Out with plastic, in with ‘green’ wrap

Janice Hodgson makes re- usable food wraps using bees and soya wax from her home in Charlo
Janice Hodgson makes re- usable food wraps using bees and soya wax from her home in Charlo

An environmentally minded Port Elizabeth mum was so exasperated by all the pesky plastics in her kitchen that she began looking for greener options.

When she couldn’t find one for clingwrap for her children’s sarmies, Janice Hodgson didn’t give up – she began experimenting until she came up with a sustainable alternative.

Hodgson’s initiative has led to a thriving home business for her and several staff. Her re-usable food wraps – non-toxic, eco-friendly cloth wraps infused with locally sourced beeswax and coconut oil – are made under the label Janice’s Kitchen, and sold wholesale to stores and online across SA.

Hodgson, who previously worked in the baking industry, says she can’t claim to have invented the wraps since, historically, beeswax was used for preserving by the Egyptians.

“Then, in the 1900s, beeswax-infused cloth was used for food storage over jars and containers,” she says.

She took this concept and gave it a modern twist.

The wraps now take the place of all plastic wrap, zip-lock bags, foil and waxed paper in her home – and have the added benefit of making lunch boxes look pretty.

“Plastic wrap is nasty stuff and one of the worst things on the planet for the environment,” she says.

Her beeswax-and-cotton wraps work well for sandwiches, and for storing products like cheese and veggies, even cut avocado, in the fridge, where they are effective in inhibiting mould and discoloration. They are not suitable for meat as contamination can occur.

Using them is easy: “You simply wash them in cold water then let them dry naturally.”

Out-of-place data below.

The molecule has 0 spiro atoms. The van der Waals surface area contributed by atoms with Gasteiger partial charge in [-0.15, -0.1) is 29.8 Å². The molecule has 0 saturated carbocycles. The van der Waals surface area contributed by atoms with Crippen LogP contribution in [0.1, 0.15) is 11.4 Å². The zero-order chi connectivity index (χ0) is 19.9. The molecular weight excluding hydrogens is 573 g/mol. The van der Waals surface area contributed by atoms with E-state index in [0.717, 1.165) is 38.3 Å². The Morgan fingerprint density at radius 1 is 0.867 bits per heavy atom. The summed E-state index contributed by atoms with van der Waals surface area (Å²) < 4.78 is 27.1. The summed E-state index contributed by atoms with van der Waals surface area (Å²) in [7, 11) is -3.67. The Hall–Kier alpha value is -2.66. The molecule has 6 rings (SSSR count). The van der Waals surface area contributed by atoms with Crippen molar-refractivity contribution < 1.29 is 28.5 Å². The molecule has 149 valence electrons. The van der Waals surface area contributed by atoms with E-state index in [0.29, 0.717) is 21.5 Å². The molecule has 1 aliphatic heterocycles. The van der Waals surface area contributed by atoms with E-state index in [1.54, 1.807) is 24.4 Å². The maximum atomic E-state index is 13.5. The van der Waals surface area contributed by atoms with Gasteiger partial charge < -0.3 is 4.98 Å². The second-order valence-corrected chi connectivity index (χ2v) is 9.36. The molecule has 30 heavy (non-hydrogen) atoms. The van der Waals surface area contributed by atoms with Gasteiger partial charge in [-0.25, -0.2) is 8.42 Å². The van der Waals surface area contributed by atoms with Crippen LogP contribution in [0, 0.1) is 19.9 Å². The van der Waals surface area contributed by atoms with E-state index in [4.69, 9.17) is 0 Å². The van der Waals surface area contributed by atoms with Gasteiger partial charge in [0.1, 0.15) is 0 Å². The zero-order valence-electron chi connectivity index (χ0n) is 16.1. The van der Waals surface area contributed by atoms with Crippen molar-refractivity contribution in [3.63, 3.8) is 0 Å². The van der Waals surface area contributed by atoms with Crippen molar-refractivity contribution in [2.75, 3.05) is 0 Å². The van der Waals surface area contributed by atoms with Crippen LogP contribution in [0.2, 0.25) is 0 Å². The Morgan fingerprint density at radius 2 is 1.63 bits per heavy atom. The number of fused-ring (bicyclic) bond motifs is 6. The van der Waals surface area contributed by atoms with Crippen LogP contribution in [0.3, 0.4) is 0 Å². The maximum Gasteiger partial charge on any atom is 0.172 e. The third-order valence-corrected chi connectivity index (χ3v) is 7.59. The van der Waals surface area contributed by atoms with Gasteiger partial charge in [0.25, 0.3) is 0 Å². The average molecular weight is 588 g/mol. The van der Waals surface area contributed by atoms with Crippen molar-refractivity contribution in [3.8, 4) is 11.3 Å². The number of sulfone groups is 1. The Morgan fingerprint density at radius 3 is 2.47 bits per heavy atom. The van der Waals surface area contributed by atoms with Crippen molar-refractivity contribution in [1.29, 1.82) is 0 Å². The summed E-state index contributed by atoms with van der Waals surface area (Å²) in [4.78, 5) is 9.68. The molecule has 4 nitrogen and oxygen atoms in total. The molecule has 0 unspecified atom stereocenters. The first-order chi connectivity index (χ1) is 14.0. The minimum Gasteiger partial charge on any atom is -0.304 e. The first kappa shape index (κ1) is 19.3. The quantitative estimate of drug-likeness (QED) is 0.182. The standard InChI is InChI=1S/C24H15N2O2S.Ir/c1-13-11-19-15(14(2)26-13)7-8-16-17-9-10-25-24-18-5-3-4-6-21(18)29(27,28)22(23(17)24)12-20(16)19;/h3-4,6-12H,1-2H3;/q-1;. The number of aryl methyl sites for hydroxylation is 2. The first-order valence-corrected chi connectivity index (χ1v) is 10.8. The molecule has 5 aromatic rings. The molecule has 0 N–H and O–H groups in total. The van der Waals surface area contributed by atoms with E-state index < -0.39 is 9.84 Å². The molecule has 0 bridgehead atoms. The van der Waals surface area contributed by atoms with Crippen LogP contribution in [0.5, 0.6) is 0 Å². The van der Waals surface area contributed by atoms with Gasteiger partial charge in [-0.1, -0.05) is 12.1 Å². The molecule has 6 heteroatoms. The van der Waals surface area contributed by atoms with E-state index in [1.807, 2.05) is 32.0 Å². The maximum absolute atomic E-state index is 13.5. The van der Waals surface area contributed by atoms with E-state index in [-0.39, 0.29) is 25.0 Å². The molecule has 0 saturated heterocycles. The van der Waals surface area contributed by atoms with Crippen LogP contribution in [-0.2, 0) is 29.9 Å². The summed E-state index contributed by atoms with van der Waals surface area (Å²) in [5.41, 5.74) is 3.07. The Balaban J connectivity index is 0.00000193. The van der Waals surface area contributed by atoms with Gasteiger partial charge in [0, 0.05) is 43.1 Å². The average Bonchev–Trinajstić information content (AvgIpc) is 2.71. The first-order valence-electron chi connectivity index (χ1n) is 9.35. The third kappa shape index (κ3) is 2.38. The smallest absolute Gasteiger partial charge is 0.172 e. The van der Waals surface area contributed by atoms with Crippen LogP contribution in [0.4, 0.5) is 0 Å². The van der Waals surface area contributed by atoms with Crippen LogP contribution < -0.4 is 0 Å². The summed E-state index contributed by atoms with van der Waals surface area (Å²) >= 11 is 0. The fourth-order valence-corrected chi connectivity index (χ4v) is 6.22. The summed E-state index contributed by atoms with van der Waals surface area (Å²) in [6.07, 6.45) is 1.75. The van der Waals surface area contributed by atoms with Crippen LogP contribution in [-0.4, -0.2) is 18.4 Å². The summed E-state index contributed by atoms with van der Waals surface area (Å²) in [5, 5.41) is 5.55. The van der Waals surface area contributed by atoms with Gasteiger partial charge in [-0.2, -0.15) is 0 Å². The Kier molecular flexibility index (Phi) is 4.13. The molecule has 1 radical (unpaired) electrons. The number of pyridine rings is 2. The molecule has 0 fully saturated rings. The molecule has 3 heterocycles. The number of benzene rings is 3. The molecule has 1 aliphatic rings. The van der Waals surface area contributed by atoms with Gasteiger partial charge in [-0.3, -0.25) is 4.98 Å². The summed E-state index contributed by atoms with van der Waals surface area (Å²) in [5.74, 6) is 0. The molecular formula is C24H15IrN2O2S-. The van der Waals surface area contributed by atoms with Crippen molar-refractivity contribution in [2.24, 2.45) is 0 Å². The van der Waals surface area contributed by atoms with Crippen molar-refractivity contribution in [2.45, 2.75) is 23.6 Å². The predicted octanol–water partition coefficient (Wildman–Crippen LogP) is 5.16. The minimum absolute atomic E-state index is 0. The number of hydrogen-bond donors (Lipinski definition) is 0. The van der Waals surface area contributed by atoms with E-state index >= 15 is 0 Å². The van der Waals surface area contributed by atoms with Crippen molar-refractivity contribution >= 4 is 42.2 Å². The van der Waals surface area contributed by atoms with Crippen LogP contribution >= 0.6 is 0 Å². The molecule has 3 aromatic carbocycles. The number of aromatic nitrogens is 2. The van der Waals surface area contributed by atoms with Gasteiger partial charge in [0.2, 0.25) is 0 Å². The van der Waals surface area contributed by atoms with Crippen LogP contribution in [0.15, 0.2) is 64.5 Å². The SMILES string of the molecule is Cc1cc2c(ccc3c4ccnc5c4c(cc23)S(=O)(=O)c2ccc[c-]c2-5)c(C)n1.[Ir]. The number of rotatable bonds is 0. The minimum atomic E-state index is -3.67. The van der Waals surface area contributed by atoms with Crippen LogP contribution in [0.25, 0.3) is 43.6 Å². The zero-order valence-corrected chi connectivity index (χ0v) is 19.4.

They come in different sizes and won’t melt if you forget your lunch box in the sun as the wax has been baked into the fabric in Hodgson’s oven!

Even when the wraps have eventually seen better days they continue to be useful: “They make the most amazing fire-lighters,” she says.

Hodgson now makes a vegan and 100% biodegradable option using fabric made from hemp – “a highly sustainable, low-impact crop” – impregnated with soya wax and coconut oil.

The mission to lead a more sustainable life began with her family: “As a mother of two young kids I was frustrated that they learnt about recycling and saving the planet at school, but then went to a restaurant and were still given plastic straws.”

The family made a committed effort to reduce as much plastic as possible, to the point of using bamboo toothbrushes and old-fashioned straight razors.

“The kids [Tayla, 13, and Amber, 11] make eco-bricks, and we compost, make use of [recycling company] Greencycle and just try to re-use as much as possible.” Hodgson began researching alternatives to single-use plastic straws, and now stocks and sells stainless steel and collapsible silicone straws; brushes with which to clean these; bamboo straws from Mozambique and even sugar straws.

Her newest discovery is pasta straws from Italy, though she would have preferred to source these locally.

“I contacted all the big pasta makers in SA and none had the machinery to make these.”

This straw is basically one long, straight macaroni that’s surprisingly robust.

“They work well for most beverages except fizzy soft drinks like Coke which, given the high sugar content, dissolves them too quickly,” she says.

Hodgson’s products are available at Cupboard Love and Foodies in Port Elizabeth, at the shop at Sanccob, as well as online at the likes of Faithful to Nature and Merrypak.

For more information contact Janice Hodgson on 072-557-2579, e-mail admin@janiceskitchen.co.za or visit www.janiceskitchen.co.za